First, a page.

Re: tricky nested list unpacking problemArnaud Delobelle:
> Here is a not thought out solution: >... I was waiting to answer because so far I have found a bad-looking solution only. Seeing there's only your solution, I show mine too. It seems similar to your one. def xflatten(seq): if isinstance(seq, list): stack = [iter(seq)] while stack: for item in stack[-1]: if isinstance(item, list): stack.append(iter(item)) break yield item else: stack.pop() else: yield seq def product(pools): if isinstance(pools, list): result = [[]] for pool in pools: if isinstance(pool, list): result = [x+[y] for x in result for y in xflatten(list (product(pool)))] else: result = [x+[pool] for x in result] for prod in result: yield prod else: yield pools s1 = [1,[2, 3, 4], 5,[6, 7]] s2 = [1,[2, [3, 4]], 5,[6,7],8,[9]] s3 = [1,2,3,[4,5,[6, 7]],8,[9,[10, 11, 12, 13, 14]]] def stringify(seq): for el in product(seq): yield "0-" + "-".join(map(str, el)) for seq in [s1, s2, s3]: for txt in stringify(seq): print txt It's ugly, I agree. No much tested. *surely* there are shorter and much nicer solutions. It reminds me the exercises of the "Little Schemer" :-) Bye, bearophile |

Re: tricky nested list unpacking problemOn Mon, Dec 15, 2008 at 12:24 PM, Kirk Strauser <kirk@daycos.com> wrote:
> At 2008-12-15T20:03:14Z, "Chris Rebert" <clp@rebertia.com> writes: > >> You just need a recursive list-flattening function. There are many >> recipes for these. Here's mine: > >>>>> flattened = flatten([1,2,3,[5,6,[10, 11]],7,[9,[1, 2, 3, 4, 5 ]]]) >>>>> flattened >> [1, 2, 3, 5, 6, 10, 11, 7, 9, 1, 2, 3, 4, 5] >>>>> '-'.join(str(num) for num in flattened) >> '1-2-3-5-6-10-11-7-9-1-2-3-4-5' > > He doesn't want to flatten them directly. He's using [1,2,3] sort of like a > regular expression, so that 1,[2,3],4 means "1,2,4" or "1,3,4", not > "1,2,3,4". Ah, my bad. Misinterpreted. Still, it's a similar principle involved. He just needs to code up the right recursive function. Not all that hard. Cheers, Chris -- Follow the path of the Iguana... http://rebertia.com |

Re: tricky nested list unpacking problemOn Dec 15, 1:28*pm, Arnaud Delobelle <arno...@googlemail.com> wrote:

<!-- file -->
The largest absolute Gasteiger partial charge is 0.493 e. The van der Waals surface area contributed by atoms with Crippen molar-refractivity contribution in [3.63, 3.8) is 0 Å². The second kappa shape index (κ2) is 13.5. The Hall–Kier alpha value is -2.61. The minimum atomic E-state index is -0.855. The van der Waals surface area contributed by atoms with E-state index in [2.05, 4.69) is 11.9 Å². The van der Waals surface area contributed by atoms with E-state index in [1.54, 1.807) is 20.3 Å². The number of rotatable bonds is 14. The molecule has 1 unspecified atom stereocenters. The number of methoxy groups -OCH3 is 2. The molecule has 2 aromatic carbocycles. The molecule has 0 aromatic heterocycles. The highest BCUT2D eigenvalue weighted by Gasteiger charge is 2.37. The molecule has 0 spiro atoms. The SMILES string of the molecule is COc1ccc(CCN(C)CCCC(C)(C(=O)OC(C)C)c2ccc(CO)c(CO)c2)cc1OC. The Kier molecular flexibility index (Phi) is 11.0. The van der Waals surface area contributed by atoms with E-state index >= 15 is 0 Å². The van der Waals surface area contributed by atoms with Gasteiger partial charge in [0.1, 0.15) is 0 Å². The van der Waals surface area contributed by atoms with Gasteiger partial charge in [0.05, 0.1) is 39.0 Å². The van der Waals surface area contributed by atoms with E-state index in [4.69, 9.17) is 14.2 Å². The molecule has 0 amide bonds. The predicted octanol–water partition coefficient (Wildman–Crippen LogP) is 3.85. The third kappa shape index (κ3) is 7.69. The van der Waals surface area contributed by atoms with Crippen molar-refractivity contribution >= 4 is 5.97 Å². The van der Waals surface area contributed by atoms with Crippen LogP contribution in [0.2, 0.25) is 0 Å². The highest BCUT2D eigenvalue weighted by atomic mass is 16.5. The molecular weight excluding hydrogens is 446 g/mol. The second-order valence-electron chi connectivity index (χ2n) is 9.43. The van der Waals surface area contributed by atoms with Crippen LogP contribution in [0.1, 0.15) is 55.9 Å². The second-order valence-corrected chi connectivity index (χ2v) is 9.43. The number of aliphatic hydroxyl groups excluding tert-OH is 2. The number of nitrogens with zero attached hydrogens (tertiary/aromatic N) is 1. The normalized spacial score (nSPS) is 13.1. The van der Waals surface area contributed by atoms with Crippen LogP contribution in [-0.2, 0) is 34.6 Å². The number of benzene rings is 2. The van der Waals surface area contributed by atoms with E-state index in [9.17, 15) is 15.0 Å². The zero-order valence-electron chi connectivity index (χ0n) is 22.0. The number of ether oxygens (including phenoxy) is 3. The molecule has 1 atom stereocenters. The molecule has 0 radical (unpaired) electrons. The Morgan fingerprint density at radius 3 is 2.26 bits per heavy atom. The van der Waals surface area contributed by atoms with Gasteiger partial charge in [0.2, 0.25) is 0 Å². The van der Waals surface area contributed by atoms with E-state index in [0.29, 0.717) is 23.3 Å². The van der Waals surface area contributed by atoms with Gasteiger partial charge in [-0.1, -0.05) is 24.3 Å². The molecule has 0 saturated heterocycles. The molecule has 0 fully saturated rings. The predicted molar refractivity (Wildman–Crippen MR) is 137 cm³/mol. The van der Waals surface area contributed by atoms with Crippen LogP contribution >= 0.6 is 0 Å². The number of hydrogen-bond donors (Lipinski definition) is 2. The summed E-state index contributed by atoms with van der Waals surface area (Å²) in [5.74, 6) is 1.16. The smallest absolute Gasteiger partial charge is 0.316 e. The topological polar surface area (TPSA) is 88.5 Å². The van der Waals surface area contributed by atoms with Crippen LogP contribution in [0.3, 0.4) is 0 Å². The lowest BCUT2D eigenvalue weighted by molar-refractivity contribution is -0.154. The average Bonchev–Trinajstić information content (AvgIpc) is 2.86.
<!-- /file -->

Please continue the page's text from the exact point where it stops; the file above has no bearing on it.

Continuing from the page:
> Reckoner<recko...@gmail.com> writes: > > Hi, > > > I have lists of the following type: > > > [1,2,3,[5,6]] > > > and I want to produce the following strings from this as > > > '0-1-2-3-5' > > '0-1-2-3-6' > > > That was easy enough. The problem is that these can be nested. For > > example: > > > [1,2,3,[5,6],[7,8,9]] > > > which should produce > > > '0-1-2-3-5-7' > > '0-1-2-3-5-8' > > '0-1-2-3-5-9' > > '0-1-2-3-6-7' > > '0-1-2-3-6-8' > > '0-1-2-3-6-9' > > > also, > > > [1,2,3,[5,6],7,[9]] > > > should produce > > > '0-1-2-3-5-7-9' > > '0-1-2-3-6-7-9' > > > obviously, these are nested loops over the lists. The problem is that > > I don't know ahead of time how many lists there are or how deep they > > go. In other words, you could have: > > > [1,2,3,[5,6,[10, 11]],7,[9,[1, 2, 3, 4, 5 ]]] > > IMHO the second level of nested lists is unnecessary as the same can be > achieved with just one sublevel of list (unless they are to be > interpreted in a way you have not explained). *If you avoid this double > nesting then the 'flatten()' function below is not necessary anymore. > > > > > Any help appreciated. I've really been having trouble with this. > > > I hope that made sense. > > Here is a not thought out solution: > > def flatten(lst): > * * for x in lst: > * * * * if isinstance(x, list): > * * * * * * for y in flatten(x): > * * * * * * * * yield y > * * * * else: > * * * * * * yield x > > def unpack(lst): > * * stack, strings = [], [] > * * def rec(): > * * * * i = len(stack) > * * * * if i == len(lst): > * * * * * * strings.append('-'.join(map(str, stack))) > * * * * elif isinstance(lst[i], list): > * * * * * * for x in flatten(lst[i]): > * * * * * * * * stack.append(x) > * * * * * * * * rec() > * * * * * * * * stack.pop() > * * * * else: > * * * * * * stack.append(lst[i]) > * * * * * * rec() > * * rec() > * * return strings > > l1 = [1,2,3,[5,6]] > l2 = [1,2,3,[5,6],[7,8,9]] > l3 = [1,2,3,[5,6,[10, 11]],7,[9,[1, 2, 3, 4, 5 ]]] > > Then: > > >>> unpack(l1) > > ['1-2-3-5', '1-2-3-6']>>> unpack(l2) > > ['1-2-3-5-7', '1-2-3-5-8', '1-2-3-5-9', '1-2-3-6-7', '1-2-3-6-8', '1-2-3-6-9']>>> unpack(l3) > > ['1-2-3-5-7-9', '1-2-3-5-7-1', '1-2-3-5-7-2', '1-2-3-5-7-3', > '1-2-3-5-7-4', '1-2-3-5-7-5', '1-2-3-5-6-9', '1-2-3-5-6-1', > '1-2-3-5-6-2', '1-2-3-5-6-3', '1-2-3-5-6-4', '1-2-3-5-6-5', > '1-2-3-5-10-9', '1-2-3-5-10-1', '1-2-3-5-10-2', '1-2-3-5-10-3', > '1-2-3-5-10-4', '1-2-3-5-10-5', '1-2-3-5-11-9', '1-2-3-5-11-1', > '1-2-3-5-11-2', '1-2-3-5-11-3', '1-2-3-5-11-4', '1-2-3-5-11-5'] > > -- > Arnaud Thanks for your detailed reply. I will have to ponder your solution carefully. |